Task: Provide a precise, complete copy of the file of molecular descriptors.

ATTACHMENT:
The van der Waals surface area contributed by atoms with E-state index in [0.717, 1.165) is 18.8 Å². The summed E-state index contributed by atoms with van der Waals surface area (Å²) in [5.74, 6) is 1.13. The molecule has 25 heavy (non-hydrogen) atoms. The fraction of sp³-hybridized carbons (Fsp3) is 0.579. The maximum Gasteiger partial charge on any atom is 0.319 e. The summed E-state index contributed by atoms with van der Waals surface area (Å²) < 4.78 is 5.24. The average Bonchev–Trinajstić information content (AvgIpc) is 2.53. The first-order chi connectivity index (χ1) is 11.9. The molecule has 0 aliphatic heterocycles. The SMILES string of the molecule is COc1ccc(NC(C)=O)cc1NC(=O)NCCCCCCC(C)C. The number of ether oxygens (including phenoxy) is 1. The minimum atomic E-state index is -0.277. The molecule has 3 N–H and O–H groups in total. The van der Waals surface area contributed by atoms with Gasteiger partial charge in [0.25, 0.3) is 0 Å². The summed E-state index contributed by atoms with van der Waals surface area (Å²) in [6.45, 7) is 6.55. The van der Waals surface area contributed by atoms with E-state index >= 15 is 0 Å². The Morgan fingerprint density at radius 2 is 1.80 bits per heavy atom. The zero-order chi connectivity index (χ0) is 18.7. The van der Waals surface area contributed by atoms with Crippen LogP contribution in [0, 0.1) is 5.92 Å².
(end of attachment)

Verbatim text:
The van der Waals surface area contributed by atoms with E-state index in [0.717, 1.165) is 18.8 Å². The summed E-state index contributed by atoms with van der Waals surface area (Å²) in [5.74, 6) is 1.13. The molecule has 25 heavy (non-hydrogen) atoms. The fraction of sp³-hybridized carbons (Fsp3) is 0.579. The maximum Gasteiger partial charge on any atom is 0.319 e. The summed E-state index contributed by atoms with van der Waals surface area (Å²) < 4.78 is 5.24. The average Bonchev–Trinajstić information content (AvgIpc) is 2.53. The first-order chi connectivity index (χ1) is 11.9. The molecule has 0 aliphatic heterocycles. The SMILES string of the molecule is COc1ccc(NC(C)=O)cc1NC(=O)NCCCCCCC(C)C. The number of ether oxygens (including phenoxy) is 1. The minimum atomic E-state index is -0.277. The molecule has 3 N–H and O–H groups in total. The van der Waals surface area contributed by atoms with Gasteiger partial charge in [0.25, 0.3) is 0 Å². The summed E-state index contributed by atoms with van der Waals surface area (Å²) in [6.45, 7) is 6.55. The van der Waals surface area contributed by atoms with E-state index >= 15 is 0 Å². The Morgan fingerprint density at radius 2 is 1.80 bits per heavy atom. The zero-order chi connectivity index (χ0) is 18.7. The van der Waals surface area contributed by atoms with Crippen LogP contribution in [0, 0.1) is 5.92 Å².